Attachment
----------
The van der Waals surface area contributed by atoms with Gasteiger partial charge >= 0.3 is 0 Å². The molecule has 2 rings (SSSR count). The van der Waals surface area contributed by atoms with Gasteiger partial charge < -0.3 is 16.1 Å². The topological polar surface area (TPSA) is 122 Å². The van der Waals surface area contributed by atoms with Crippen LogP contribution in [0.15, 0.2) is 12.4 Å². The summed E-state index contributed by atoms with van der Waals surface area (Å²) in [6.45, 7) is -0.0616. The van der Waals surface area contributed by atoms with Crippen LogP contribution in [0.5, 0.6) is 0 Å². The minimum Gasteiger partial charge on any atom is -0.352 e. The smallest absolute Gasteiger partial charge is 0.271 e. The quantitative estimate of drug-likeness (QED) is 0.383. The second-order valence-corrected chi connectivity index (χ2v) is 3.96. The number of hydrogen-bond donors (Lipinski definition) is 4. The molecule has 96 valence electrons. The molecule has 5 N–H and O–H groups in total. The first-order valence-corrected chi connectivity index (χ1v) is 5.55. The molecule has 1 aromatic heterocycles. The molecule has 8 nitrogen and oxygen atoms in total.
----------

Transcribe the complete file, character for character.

The van der Waals surface area contributed by atoms with Gasteiger partial charge >= 0.3 is 0 Å². The molecule has 2 rings (SSSR count). The van der Waals surface area contributed by atoms with Gasteiger partial charge < -0.3 is 16.1 Å². The topological polar surface area (TPSA) is 122 Å². The van der Waals surface area contributed by atoms with Crippen LogP contribution in [0.15, 0.2) is 12.4 Å². The summed E-state index contributed by atoms with van der Waals surface area (Å²) in [6.45, 7) is -0.0616. The van der Waals surface area contributed by atoms with Crippen LogP contribution in [0.5, 0.6) is 0 Å². The minimum Gasteiger partial charge on any atom is -0.352 e. The smallest absolute Gasteiger partial charge is 0.271 e. The quantitative estimate of drug-likeness (QED) is 0.383. The second-order valence-corrected chi connectivity index (χ2v) is 3.96. The number of hydrogen-bond donors (Lipinski definition) is 4. The molecule has 96 valence electrons. The molecule has 5 N–H and O–H groups in total. The first-order valence-corrected chi connectivity index (χ1v) is 5.55. The molecule has 1 aromatic heterocycles. The molecule has 8 nitrogen and oxygen atoms in total.